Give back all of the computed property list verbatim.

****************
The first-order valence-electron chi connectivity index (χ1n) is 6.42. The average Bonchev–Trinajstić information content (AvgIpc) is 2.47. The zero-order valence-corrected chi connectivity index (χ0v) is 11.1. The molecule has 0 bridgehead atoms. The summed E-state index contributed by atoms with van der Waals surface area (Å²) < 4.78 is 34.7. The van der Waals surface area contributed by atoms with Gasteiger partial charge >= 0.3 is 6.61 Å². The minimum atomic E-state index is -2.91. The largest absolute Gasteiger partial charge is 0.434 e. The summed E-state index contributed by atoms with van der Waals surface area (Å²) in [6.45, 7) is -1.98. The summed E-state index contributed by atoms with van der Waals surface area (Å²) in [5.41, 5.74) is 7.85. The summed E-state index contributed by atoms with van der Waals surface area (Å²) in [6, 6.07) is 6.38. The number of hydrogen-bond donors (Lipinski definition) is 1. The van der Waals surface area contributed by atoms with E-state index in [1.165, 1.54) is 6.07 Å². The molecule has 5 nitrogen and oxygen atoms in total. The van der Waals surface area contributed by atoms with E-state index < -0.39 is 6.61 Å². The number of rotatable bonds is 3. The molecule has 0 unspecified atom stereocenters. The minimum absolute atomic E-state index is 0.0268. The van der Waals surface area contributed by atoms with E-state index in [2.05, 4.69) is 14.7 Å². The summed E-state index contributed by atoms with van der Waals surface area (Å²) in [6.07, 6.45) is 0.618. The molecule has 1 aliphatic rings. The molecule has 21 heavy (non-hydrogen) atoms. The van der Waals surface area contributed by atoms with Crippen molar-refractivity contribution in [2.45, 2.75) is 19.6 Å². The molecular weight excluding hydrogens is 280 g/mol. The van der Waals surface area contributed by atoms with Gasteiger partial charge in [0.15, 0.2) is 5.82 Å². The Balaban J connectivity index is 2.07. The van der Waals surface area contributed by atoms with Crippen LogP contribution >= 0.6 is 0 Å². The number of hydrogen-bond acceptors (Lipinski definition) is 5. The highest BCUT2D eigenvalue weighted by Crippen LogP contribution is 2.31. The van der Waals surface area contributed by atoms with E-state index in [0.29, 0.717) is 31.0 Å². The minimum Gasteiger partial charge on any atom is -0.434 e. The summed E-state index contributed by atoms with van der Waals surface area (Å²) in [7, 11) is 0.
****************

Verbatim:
The first-order valence-electron chi connectivity index (χ1n) is 6.42. The average Bonchev–Trinajstić information content (AvgIpc) is 2.47. The zero-order valence-corrected chi connectivity index (χ0v) is 11.1. The molecule has 0 bridgehead atoms. The summed E-state index contributed by atoms with van der Waals surface area (Å²) < 4.78 is 34.7. The van der Waals surface area contributed by atoms with Gasteiger partial charge >= 0.3 is 6.61 Å². The minimum atomic E-state index is -2.91. The largest absolute Gasteiger partial charge is 0.434 e. The summed E-state index contributed by atoms with van der Waals surface area (Å²) in [6.45, 7) is -1.98. The summed E-state index contributed by atoms with van der Waals surface area (Å²) in [5.41, 5.74) is 7.85. The summed E-state index contributed by atoms with van der Waals surface area (Å²) in [6, 6.07) is 6.38. The number of hydrogen-bond donors (Lipinski definition) is 1. The van der Waals surface area contributed by atoms with E-state index in [1.165, 1.54) is 6.07 Å². The molecule has 5 nitrogen and oxygen atoms in total. The van der Waals surface area contributed by atoms with E-state index < -0.39 is 6.61 Å². The number of rotatable bonds is 3. The molecule has 0 unspecified atom stereocenters. The minimum absolute atomic E-state index is 0.0268. The van der Waals surface area contributed by atoms with E-state index in [2.05, 4.69) is 14.7 Å². The summed E-state index contributed by atoms with van der Waals surface area (Å²) in [6.07, 6.45) is 0.618. The molecule has 1 aliphatic rings. The molecule has 21 heavy (non-hydrogen) atoms. The van der Waals surface area contributed by atoms with Crippen molar-refractivity contribution in [2.45, 2.75) is 19.6 Å². The molecular weight excluding hydrogens is 280 g/mol. The van der Waals surface area contributed by atoms with Gasteiger partial charge in [0.15, 0.2) is 5.82 Å². The Balaban J connectivity index is 2.07. The van der Waals surface area contributed by atoms with Crippen LogP contribution >= 0.6 is 0 Å². The number of hydrogen-bond acceptors (Lipinski definition) is 5. The highest BCUT2D eigenvalue weighted by Crippen LogP contribution is 2.31. The van der Waals surface area contributed by atoms with E-state index in [0.29, 0.717) is 31.0 Å². The minimum Gasteiger partial charge on any atom is -0.434 e. The summed E-state index contributed by atoms with van der Waals surface area (Å²) in [7, 11) is 0.